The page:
The Consensus Statement concluded by strongly recommending that the medical community and public health agencies take preventive actions to warn about the potential risks of using Tylenol during pregnancy. One of the recommendations included a warning label on all acetaminophen products about use during pregnancy.

A Tylenol Lawsuit Is About Giving Women a Choice

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The real focus of every acetaminophen lawsuit is the failure to warn pregnant women about the potential risks of using acetaminophen and Tylenol during pregnancy.

Despite growing evidence linking the use of acetaminophen to ADHD and autism, manufacturers and marketers have not included any warnings on their labels. Although evidence suggests otherwise, acetaminophen is marketed as the only safe over-the-counter pain relief option for pregnant women.

This lawsuit is about giving pregnant women a choice to make informed decisions about taking Tylenol after weighing the risks and benefits associated with its consumption. The goal is not to recall Tylenol but rather to ensure that pregnant women are appropriately informed so they can make the best choices for themselves and their unborn children.

Why not just add a warning telling women what we know?

The answer is money.

Adding an autism warning to Tylenol labels would significantly impact sales as it would create fear and uncertainty among pregnant women.  Are expectant mothers with mild neck pain and muscle aches going to use Tylenol if they know of a risk of a potential link to autism?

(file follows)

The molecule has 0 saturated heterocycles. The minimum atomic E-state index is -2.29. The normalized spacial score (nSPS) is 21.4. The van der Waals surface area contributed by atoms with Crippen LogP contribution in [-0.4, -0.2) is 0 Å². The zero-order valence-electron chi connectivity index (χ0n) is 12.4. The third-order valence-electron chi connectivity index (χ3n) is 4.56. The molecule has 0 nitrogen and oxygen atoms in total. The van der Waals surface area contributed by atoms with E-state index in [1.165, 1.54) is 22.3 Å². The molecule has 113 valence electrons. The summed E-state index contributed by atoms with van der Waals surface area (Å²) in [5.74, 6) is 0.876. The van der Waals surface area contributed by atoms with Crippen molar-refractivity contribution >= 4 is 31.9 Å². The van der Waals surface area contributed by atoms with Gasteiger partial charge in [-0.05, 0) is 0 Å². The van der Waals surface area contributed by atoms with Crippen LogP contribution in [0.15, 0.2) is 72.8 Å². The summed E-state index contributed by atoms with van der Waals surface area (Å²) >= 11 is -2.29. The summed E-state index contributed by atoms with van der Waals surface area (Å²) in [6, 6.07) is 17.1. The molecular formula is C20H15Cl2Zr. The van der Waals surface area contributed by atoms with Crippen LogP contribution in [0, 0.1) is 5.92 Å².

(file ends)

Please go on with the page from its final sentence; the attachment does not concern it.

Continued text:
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Even hearing from acetaminophen defenders who say the evidence is inconclusive would be enough to chill sales resulting in a loss of revenue for Tylenol manufacturers. It goes deeper than just pregnant women.

The media coverage of a new warning surrounding an ADHD and autism warning would also damage the brand’s safe reputation and erode consumer trust.  This means less profits.

Tylenol (the brand name for acetaminophen) is one of the most popular and widely used over-the-counter pain medications in the world. Acetaminophen holds a uniquely preeminent place in pharmacology and medicine.

Around 50 million American consumers (roughly 20% of the adult population in the United States) use products containing acetaminophen each week, with more than 25 billion doses being used annually.

At the same time, it is, paradoxically, probably one of the most dangerous and least understood compounds in medical use. Acetaminophen’s mechanism of action remains unclear. Scientists have yet to figure out how acetaminophen relieves pain and reduces fever.

Despite the drug’s unknown mechanism of action, acetaminophen has long been marketed to pregnant women as the safest pain reliever and fever-reducing drug for use during pregnancy. As a result, Tylenol is used by more pregnant women than any other over-the-counter drug.